PHILADELPHIA ( - When Stefon Diggs was saving the Vikings season with the "Minnesota Miracle," sending U.S. Bank Stadium into a purple-tinted frenzy to the soundtrack of Prince's "Let's Go Crazy," Jalen Mills, the Eagles cornerback who ensured his team's Super Bowl hopes remained alive about 24 hours earlier, was in his kitchen, making the prudent decision of breakfast for dinner.

“I was actually in the kitchen. I was cooking pancakes,” Mills said at his locker on Tuesday.

Diggs, a very good receiver, became a star when 46 million viewers saw his 61-yard walk-off touchdown from Case Keenum, the first time an NFL playoff game had ever ended that way in regulation.

“I was watching with my older brother and was just like, ‘Whoa, did [Marcus Williams] really miss that tackle?’" Mille explained. "And he was like, ‘Yeah, he missed it.’ And I was like, ‘Man, that’s crazy.’”

Crazy enough to send the Vikings' detour east in hopes of making it back to Minneapolis to be the first NFL team in history to play a Super Bowl in its home stadium.

To do that, however, Minnesota will have to win the NFC Championship Game at Lincoln Financial Field, not exactly the easiest place to play.

The Eagles come into the game having allowed 10-or-fewer points in four consecutive home games, matching a franchise record first accomplished in 1992.

Mills has been a big part of that defense as a Pro Bowl alternate and Jim Schwartz's unit has a chance to make it five consecutive stifling performances in large part because the LSU product provided lockdown coverage on Atlanta superstar Julio Jones on a 4th-and-the-season play from the 2-yard line late in Philadelphia's win over the Falcons.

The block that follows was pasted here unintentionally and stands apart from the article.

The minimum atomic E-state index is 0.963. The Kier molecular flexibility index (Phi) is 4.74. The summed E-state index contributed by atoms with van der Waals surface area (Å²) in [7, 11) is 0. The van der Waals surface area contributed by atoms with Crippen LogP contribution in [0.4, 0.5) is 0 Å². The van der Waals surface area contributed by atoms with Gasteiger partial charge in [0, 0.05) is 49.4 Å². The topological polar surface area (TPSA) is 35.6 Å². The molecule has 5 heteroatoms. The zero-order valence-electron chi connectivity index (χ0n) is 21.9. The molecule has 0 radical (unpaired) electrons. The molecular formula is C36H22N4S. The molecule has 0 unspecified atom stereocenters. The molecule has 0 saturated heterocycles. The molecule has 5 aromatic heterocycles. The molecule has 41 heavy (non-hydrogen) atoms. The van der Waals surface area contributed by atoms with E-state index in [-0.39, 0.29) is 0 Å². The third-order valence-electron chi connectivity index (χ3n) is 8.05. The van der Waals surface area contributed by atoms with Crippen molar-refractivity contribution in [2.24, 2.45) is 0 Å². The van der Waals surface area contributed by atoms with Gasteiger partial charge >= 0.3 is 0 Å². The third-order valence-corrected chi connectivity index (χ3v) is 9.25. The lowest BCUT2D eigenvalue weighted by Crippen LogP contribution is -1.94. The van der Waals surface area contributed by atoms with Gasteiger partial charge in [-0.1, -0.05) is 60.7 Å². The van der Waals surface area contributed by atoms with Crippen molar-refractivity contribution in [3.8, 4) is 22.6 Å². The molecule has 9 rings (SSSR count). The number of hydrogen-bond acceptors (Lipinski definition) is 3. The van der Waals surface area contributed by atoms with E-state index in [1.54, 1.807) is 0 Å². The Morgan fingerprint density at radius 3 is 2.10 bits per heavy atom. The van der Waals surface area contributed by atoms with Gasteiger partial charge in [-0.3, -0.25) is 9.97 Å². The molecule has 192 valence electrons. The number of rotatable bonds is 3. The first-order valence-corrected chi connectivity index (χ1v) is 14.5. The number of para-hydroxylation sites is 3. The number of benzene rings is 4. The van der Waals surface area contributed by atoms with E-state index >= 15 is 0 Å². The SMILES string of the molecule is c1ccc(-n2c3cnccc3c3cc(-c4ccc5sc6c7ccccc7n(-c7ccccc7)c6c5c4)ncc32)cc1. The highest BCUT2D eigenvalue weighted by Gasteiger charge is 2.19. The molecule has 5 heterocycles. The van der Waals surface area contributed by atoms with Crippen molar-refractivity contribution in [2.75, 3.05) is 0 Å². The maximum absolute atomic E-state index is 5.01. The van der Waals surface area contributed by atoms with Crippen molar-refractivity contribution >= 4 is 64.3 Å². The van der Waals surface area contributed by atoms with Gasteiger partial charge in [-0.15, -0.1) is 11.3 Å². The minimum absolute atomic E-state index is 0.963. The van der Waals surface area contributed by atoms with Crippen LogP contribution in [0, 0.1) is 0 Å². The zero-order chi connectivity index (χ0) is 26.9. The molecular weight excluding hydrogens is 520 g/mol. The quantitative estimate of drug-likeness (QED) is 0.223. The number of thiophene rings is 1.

It's ironic that the two players who lifted their respective teams to the NFC title tilt will match up against each other quite a bit on Sunday.

Mills went from pondering the physical Michael Thomas and the New Orleans Saints while flipping flapjacks to now worrying about the explosive Diggs and his second-team All-Pro running mate, Adam Thielen, a split second later.

Because Schwartz generally doesn't have his cornerbacks travel with opposing receivers that means Mills, a second-year player who may be the Eagles' most improved of the 2017 season, will see plenty of both.

Back in August that might have worried quite a few people but now the brash and confident Mills is expected to hold his own against what could be the NFL's top receiving duo.

"Technique," Schwartz answered when asked how a former seventh-round pick transformed from a weak link to a Pro Bowl-level performer. "It's one thing to have confidence. That's just not the sole requirement for the position. There's a lot of technique that goes along with playing, and I think if you look at that last play [against Jones], he did a great job of staying square. Meaning his shoulders were perpendicular to the line of scrimmage. If you get turned, what the receiver there is trying to do is get you turned so he can come back for the ball. He could never get Jalen turned."

"I think every player makes a big jump from year one to year two, as far as knowledge of scheme and knowledge of opponents and things like that," Schwartz continued. "[Defensive backs] coach [Cory] Undlin and Jalen have worked really hard. He's haunted the hallways quite a bit, even on off days this year, just trying to improve his technique. It hasn't been by chance that his technique has gotten better. It's a lot of hard work that's gone into it from a coaching standpoint and from a player's standpoint."

-John McMullen covers the Eagles and the NFL for You can reach him at or on Twitter @JFMcMullen

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